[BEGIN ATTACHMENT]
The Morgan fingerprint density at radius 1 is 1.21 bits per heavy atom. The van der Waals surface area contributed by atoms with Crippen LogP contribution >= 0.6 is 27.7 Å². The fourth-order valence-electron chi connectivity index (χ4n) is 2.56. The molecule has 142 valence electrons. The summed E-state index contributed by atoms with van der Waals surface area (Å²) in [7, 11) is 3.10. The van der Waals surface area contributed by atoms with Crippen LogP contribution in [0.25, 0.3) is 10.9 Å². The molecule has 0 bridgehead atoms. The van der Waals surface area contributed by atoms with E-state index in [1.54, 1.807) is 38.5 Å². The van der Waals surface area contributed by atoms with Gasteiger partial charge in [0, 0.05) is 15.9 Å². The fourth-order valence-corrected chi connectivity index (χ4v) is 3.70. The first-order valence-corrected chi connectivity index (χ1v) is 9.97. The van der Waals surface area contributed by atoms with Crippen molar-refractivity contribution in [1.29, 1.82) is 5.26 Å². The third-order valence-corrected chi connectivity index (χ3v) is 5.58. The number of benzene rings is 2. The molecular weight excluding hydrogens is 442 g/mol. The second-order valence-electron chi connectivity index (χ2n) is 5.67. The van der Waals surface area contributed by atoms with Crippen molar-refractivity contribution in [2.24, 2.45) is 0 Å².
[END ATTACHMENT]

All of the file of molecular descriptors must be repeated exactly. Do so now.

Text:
The Morgan fingerprint density at radius 1 is 1.21 bits per heavy atom. The van der Waals surface area contributed by atoms with Crippen LogP contribution >= 0.6 is 27.7 Å². The fourth-order valence-electron chi connectivity index (χ4n) is 2.56. The molecule has 142 valence electrons. The summed E-state index contributed by atoms with van der Waals surface area (Å²) in [7, 11) is 3.10. The van der Waals surface area contributed by atoms with Crippen LogP contribution in [0.25, 0.3) is 10.9 Å². The molecule has 0 bridgehead atoms. The van der Waals surface area contributed by atoms with E-state index in [1.54, 1.807) is 38.5 Å². The van der Waals surface area contributed by atoms with Gasteiger partial charge in [0, 0.05) is 15.9 Å². The fourth-order valence-corrected chi connectivity index (χ4v) is 3.70. The first-order valence-corrected chi connectivity index (χ1v) is 9.97. The van der Waals surface area contributed by atoms with Crippen molar-refractivity contribution in [1.29, 1.82) is 5.26 Å². The third-order valence-corrected chi connectivity index (χ3v) is 5.58. The number of benzene rings is 2. The molecular weight excluding hydrogens is 442 g/mol. The second-order valence-electron chi connectivity index (χ2n) is 5.67. The van der Waals surface area contributed by atoms with Crippen molar-refractivity contribution in [2.24, 2.45) is 0 Å².